YELLOW:  2.626 mm to 2.673 mm (0.1034" to 0.1052"). that you have read all the above, how about a practical method for setting the crankshaft end play?  Firstly, understand that the BMW Factory specification is actually WRONG! in some literature.  You actually want 0.002" to 0.004" of end play in actual fitment (shoot for .1 mm, or .004", if the thrust surfaces are completely dry).  Note, again, that if oily, the measurement to shoot for is 0.006". The only published method that I FULLY approve of is in the AIRMAIL publication, for August 2019, on page 18.  But, that method requires removing of the crankshaft.  I do it without removing the crankshaft (unless it is a new crank), by removing the old rear seal first, then doing a lot of cleaning with spray cleaners, to get clean and dry crank end, flywheel end, case mating, etc.  Then, use thin shims or measuring plastic stuff (see hotrod shops for Plastigage or similar).  This is tricky, but saves a LOT of labor.  

Crankshaft REAR bearing (bushing type):

The case is heated to sizzle in the area (takes a lot of heating!) and the bushing is pressed out.  The case is reheated to install the new bushing.  The bushes are available in oversizes to match your existing crankshaft, if it came undersized. Afaik you can not have a crank ground properly if the bearing area is bad, due to depth of the hardened layer, but I have never had to get into this idea.  There is a oil groove & oil hole in the new bushing.  As you look from the rear of the case, with the pan surface facing you, the joint of the bushing is at the top right, & the oil hole is at the top.  Specifically, the bush joint is 26 to the right of vertical.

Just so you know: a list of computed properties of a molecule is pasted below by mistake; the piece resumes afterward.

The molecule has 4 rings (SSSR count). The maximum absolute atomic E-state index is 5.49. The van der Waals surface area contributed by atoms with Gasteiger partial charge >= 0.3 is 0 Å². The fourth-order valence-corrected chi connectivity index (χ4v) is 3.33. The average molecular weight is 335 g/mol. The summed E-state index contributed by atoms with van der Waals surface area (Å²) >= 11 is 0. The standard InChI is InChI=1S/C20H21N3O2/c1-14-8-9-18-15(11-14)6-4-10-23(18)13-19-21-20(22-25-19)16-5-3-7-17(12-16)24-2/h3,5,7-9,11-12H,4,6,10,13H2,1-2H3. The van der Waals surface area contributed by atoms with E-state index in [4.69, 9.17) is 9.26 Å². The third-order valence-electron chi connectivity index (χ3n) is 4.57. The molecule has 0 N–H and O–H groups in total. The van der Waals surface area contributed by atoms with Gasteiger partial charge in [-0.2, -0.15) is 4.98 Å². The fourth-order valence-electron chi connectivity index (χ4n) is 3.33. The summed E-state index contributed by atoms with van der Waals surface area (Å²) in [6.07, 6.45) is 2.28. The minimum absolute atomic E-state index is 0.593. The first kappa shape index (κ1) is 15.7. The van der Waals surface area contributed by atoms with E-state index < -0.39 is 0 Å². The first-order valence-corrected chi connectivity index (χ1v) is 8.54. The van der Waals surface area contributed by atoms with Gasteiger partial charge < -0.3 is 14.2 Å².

Rod bearings, caps and bolts:
I do NOT reuse rod bolts!

The conrod bolts have a special head, although it looks something like a Torx.   The tool from NAPA is part 2305; same as K-D tools part 2305.    Be sure to oil these bolts rather well as you assemble them.  Put the tab into the cap slot; & the rod on correctly; that is, the located pins will be facing forward. Tighten the rod bolts slowly, don't use too much torque at first, so you can check for smooth operation of the rod on the journal before you tighten to the final value of 35-38 foot-pounds. R80GS, R80R, R100GS, and R100R are to have the rod bolts tightened in stages, by degrees.  Initial preload on them is 15 footpounds, then you go to 40-45 degrees more.

Additional hints & notes....regarding vibration, noises, etc.:

(1) There have been instances, in the 1970's, ....(& suspicions by me of some 1980's R80 engines, possibly others), that some noisy engines, or engines with vibrations that have not shown up as being due to anything else ...are caused by out-of-tolerance crankshaft bearing fitment.  I do not mean the thrust spacers at the rear of the crankshaft that set end-play of the crankshaft; rather, I mean the bearing shells & crankshaft journals.